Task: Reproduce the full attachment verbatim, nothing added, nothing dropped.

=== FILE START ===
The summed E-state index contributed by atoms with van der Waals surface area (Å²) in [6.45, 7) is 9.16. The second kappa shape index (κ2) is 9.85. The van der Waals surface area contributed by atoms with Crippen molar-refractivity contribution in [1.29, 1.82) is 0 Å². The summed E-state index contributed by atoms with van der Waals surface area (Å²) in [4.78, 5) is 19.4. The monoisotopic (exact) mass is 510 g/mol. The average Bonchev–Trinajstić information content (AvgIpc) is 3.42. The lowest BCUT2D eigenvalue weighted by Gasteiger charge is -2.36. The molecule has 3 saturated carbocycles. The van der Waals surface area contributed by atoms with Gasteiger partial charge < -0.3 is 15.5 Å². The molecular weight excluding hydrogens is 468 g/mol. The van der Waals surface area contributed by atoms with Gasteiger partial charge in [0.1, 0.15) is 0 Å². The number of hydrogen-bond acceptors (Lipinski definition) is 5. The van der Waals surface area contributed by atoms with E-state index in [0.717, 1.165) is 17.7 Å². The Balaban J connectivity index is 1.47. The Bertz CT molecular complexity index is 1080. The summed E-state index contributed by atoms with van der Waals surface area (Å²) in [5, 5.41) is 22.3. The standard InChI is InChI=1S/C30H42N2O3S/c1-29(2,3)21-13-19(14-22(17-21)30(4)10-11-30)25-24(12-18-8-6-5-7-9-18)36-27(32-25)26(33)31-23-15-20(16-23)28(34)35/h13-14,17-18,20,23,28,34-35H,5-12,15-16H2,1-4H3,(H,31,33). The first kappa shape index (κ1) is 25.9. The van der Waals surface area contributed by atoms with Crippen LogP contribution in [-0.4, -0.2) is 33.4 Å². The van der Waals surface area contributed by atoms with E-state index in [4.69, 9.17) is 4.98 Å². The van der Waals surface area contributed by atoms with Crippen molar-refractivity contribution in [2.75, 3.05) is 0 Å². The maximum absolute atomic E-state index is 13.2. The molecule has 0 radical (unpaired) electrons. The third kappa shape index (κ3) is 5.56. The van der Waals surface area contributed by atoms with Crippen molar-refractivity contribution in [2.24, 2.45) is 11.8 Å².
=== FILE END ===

The summed E-state index contributed by atoms with van der Waals surface area (Å²) in [6.45, 7) is 9.16. The second kappa shape index (κ2) is 9.85. The van der Waals surface area contributed by atoms with Crippen molar-refractivity contribution in [1.29, 1.82) is 0 Å². The summed E-state index contributed by atoms with van der Waals surface area (Å²) in [4.78, 5) is 19.4. The monoisotopic (exact) mass is 510 g/mol. The average Bonchev–Trinajstić information content (AvgIpc) is 3.42. The lowest BCUT2D eigenvalue weighted by Gasteiger charge is -2.36. The molecule has 3 saturated carbocycles. The van der Waals surface area contributed by atoms with Gasteiger partial charge < -0.3 is 15.5 Å². The molecular weight excluding hydrogens is 468 g/mol. The van der Waals surface area contributed by atoms with Gasteiger partial charge in [0.1, 0.15) is 0 Å². The number of hydrogen-bond acceptors (Lipinski definition) is 5. The van der Waals surface area contributed by atoms with E-state index in [0.717, 1.165) is 17.7 Å². The Balaban J connectivity index is 1.47. The Bertz CT molecular complexity index is 1080. The summed E-state index contributed by atoms with van der Waals surface area (Å²) in [5, 5.41) is 22.3. The standard InChI is InChI=1S/C30H42N2O3S/c1-29(2,3)21-13-19(14-22(17-21)30(4)10-11-30)25-24(12-18-8-6-5-7-9-18)36-27(32-25)26(33)31-23-15-20(16-23)28(34)35/h13-14,17-18,20,23,28,34-35H,5-12,15-16H2,1-4H3,(H,31,33). The first kappa shape index (κ1) is 25.9. The van der Waals surface area contributed by atoms with Crippen LogP contribution in [-0.4, -0.2) is 33.4 Å². The van der Waals surface area contributed by atoms with E-state index in [4.69, 9.17) is 4.98 Å². The van der Waals surface area contributed by atoms with Crippen molar-refractivity contribution in [2.75, 3.05) is 0 Å². The maximum absolute atomic E-state index is 13.2. The molecule has 0 radical (unpaired) electrons. The third kappa shape index (κ3) is 5.56. The van der Waals surface area contributed by atoms with Crippen molar-refractivity contribution in [2.24, 2.45) is 11.8 Å².